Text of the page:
Roaches can consume cellulose, but they much prefer sweet and greasy foods. 

Thus, the termite baits probably won’t attract many roaches. 

However, cockroaches who do take the bait will die and pass on the poison to other members of their colony. 

Overall, though, it is much better to buy cockroach baits because they do a better job of attracting roaches. 

Do Nematodes Kill Roaches?

Did you know you can use nematodes to kill termites?

These tiny organisms burrow inside the termite, where they release bacteria, which leads to death. 

You can also use nematodes to kill roaches in the same way. 

Yet, beneficial nematodes will only get rid of the American cockroach, German cockroach, and speckled roach. 

Nematodes also kill certain species of: 

  • Weevil 
  • Cricket 
  • Moth
  • Mosquito 
  • Beetle
  • Cutworm 
  • Leafworm 
  • Cankerworm 
  • Borer 
  • Fly 
  • Silkworm 
  • Grasshopper 
  • Aphid 
  • Maggot 
  • Caterpillar 
  • Ant 
  • Yellowjacket 

Will Essential Oils Kill Both Roaches and Termites?

A woman's hand holding a bottle of essential oil.

Yes, essential oils will kill both roaches and termites. 

But, you need to use different oils for each. 

For roaches, your best bet is to use rosemary, cedar, or eucalyptus oil. 

To kill off termites, you should try orange or neem oil. 

Will Boric Acid Kill Both Roaches and Termites?

Yes, you can use boric acid to kill both roaches and termites. 

Boric acid kills insects by poisoning their stomachs and disrupting their nervous systems.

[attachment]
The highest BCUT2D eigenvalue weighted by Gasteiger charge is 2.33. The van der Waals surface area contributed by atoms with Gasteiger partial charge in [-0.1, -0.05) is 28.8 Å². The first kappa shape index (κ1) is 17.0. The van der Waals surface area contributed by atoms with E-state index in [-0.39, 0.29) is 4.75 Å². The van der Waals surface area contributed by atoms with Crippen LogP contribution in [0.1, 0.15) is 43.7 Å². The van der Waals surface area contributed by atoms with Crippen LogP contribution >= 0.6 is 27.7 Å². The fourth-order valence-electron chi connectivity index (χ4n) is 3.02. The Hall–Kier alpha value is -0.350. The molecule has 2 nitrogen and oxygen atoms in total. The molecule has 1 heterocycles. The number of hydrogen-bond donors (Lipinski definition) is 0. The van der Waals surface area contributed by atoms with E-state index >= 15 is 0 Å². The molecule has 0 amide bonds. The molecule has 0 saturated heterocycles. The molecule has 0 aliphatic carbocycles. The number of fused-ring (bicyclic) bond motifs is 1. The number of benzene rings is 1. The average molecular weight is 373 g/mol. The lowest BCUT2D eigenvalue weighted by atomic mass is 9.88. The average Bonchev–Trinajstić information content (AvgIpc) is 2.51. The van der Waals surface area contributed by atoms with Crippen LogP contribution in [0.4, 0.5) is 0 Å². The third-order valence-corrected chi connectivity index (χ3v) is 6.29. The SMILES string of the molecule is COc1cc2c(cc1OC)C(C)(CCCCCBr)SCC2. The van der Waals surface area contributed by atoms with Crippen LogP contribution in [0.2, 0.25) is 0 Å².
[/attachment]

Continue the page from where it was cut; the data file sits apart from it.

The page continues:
And it scratches up their bodies. 

Boric acid also kills silverfish, ants, and fleas. 

Additionally, when using boric acid, you should keep in mind that it can wilt plants. 

Thus, you don’t want to place this insecticide anywhere near your house plants or garden. 

Does Diatomaceous Earth Kill Roaches and Termites?

Photo of Diatomaceous earth in a plastic spoon and some on the wooden surface.

Yes, diatomaceous earth (DE) kills both roaches and termites. 

It also kills: 

  • Ants 
  • Lice 
  • Millipedes 
  • Earwigs 
  • Bed bugs 
  • Fleas 
  • Mites 
  • Beetles 
  • Grubs 
  • Crickets 
  • Pill bugs 

Diatomaceous earth kills bugs by drying out their exoskeletons. 

And since most insects need to retain some level of moisture to live, they won’t last very long after DE exposure. 

DE is a good choice for an insecticide because it will continue to work for years after application as long as it stays dry. 

Do Bug Bombs Kill Roaches and Termites?

Bug bombs, also called foggers, can kill roaches and termites. 

Unfortunately, though, they don’t usually eliminate them in significant numbers. 

You see, a fogger sprays an insecticide out into a room, where it lands on surfaces. 

The idea is that the insects will walk over the insecticide, which will kill them. 

But, the problem with foggers is that they only treat exposed surfaces. 

And since both termites and roaches like to hide, often in your walls, the bug bomb won’t eradicate the entire colony. 

Can You Smash Both Termites and Roaches?

A man wearing a pair of slides trying to walk on a cockroach.

Yes, you can smash both termites and roaches. 

However, termites are much easier to squish. 

Since termites have soft bodies, you can easily smush them between your fingers if you choose to do so. 

Roaches, on the other hand, are tough creatures that can often withstand the force of a person stepping on them. 

It is possible to smash roaches, though. 

The best way to smush roaches is to step down on them firmly and pivot your foot in one direction and then the other. 

In most cases, doing so will kill the roach. 

Will Termite and Roach Treatments Harm People?

How harmful a pest treatment is to people depends on the type of treatment. 

So, to be careful, you should always follow the instructions on the product to keep from harming yourself or others when applying insecticides. 

If a professional is performing the treatment, ask them about the possible dangers. 


In almost every case, termite treatment will kill roaches.